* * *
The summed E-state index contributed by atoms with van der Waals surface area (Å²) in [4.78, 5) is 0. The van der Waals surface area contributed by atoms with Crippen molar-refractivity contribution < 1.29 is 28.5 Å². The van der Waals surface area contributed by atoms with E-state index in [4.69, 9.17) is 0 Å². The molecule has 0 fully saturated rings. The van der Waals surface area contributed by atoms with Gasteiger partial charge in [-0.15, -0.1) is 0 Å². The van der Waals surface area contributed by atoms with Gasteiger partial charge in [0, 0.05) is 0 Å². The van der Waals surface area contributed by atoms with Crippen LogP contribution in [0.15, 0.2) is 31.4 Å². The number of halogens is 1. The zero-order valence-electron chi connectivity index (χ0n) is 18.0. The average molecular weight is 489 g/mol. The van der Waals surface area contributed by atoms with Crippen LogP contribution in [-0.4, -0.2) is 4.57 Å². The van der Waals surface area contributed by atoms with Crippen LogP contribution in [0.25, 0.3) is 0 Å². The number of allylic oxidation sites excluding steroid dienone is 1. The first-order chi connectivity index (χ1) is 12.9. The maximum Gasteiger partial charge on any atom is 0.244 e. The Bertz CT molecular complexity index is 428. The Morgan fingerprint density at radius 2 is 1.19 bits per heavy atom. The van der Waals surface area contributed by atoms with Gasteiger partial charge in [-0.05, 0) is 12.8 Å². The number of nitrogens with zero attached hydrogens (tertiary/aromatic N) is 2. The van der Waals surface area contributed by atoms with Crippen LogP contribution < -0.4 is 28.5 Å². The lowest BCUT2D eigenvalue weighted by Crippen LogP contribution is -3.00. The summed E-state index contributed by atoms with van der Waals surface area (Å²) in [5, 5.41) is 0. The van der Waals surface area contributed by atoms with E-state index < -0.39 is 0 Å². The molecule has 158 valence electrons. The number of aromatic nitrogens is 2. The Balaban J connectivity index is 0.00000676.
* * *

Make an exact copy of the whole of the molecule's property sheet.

The summed E-state index contributed by atoms with van der Waals surface area (Å²) in [4.78, 5) is 0. The van der Waals surface area contributed by atoms with Crippen molar-refractivity contribution < 1.29 is 28.5 Å². The van der Waals surface area contributed by atoms with E-state index in [4.69, 9.17) is 0 Å². The molecule has 0 fully saturated rings. The van der Waals surface area contributed by atoms with Gasteiger partial charge in [-0.15, -0.1) is 0 Å². The van der Waals surface area contributed by atoms with Gasteiger partial charge in [0, 0.05) is 0 Å². The van der Waals surface area contributed by atoms with Crippen LogP contribution in [0.15, 0.2) is 31.4 Å². The number of halogens is 1. The zero-order valence-electron chi connectivity index (χ0n) is 18.0. The average molecular weight is 489 g/mol. The van der Waals surface area contributed by atoms with Crippen LogP contribution in [-0.4, -0.2) is 4.57 Å². The van der Waals surface area contributed by atoms with Crippen LogP contribution in [0.25, 0.3) is 0 Å². The number of allylic oxidation sites excluding steroid dienone is 1. The first-order chi connectivity index (χ1) is 12.9. The maximum Gasteiger partial charge on any atom is 0.244 e. The Bertz CT molecular complexity index is 428. The Morgan fingerprint density at radius 2 is 1.19 bits per heavy atom. The van der Waals surface area contributed by atoms with Gasteiger partial charge in [-0.05, 0) is 12.8 Å². The number of nitrogens with zero attached hydrogens (tertiary/aromatic N) is 2. The van der Waals surface area contributed by atoms with Crippen LogP contribution < -0.4 is 28.5 Å². The lowest BCUT2D eigenvalue weighted by Crippen LogP contribution is -3.00. The summed E-state index contributed by atoms with van der Waals surface area (Å²) in [5, 5.41) is 0. The van der Waals surface area contributed by atoms with E-state index < -0.39 is 0 Å². The molecule has 158 valence electrons. The number of aromatic nitrogens is 2. The Balaban J connectivity index is 0.00000676.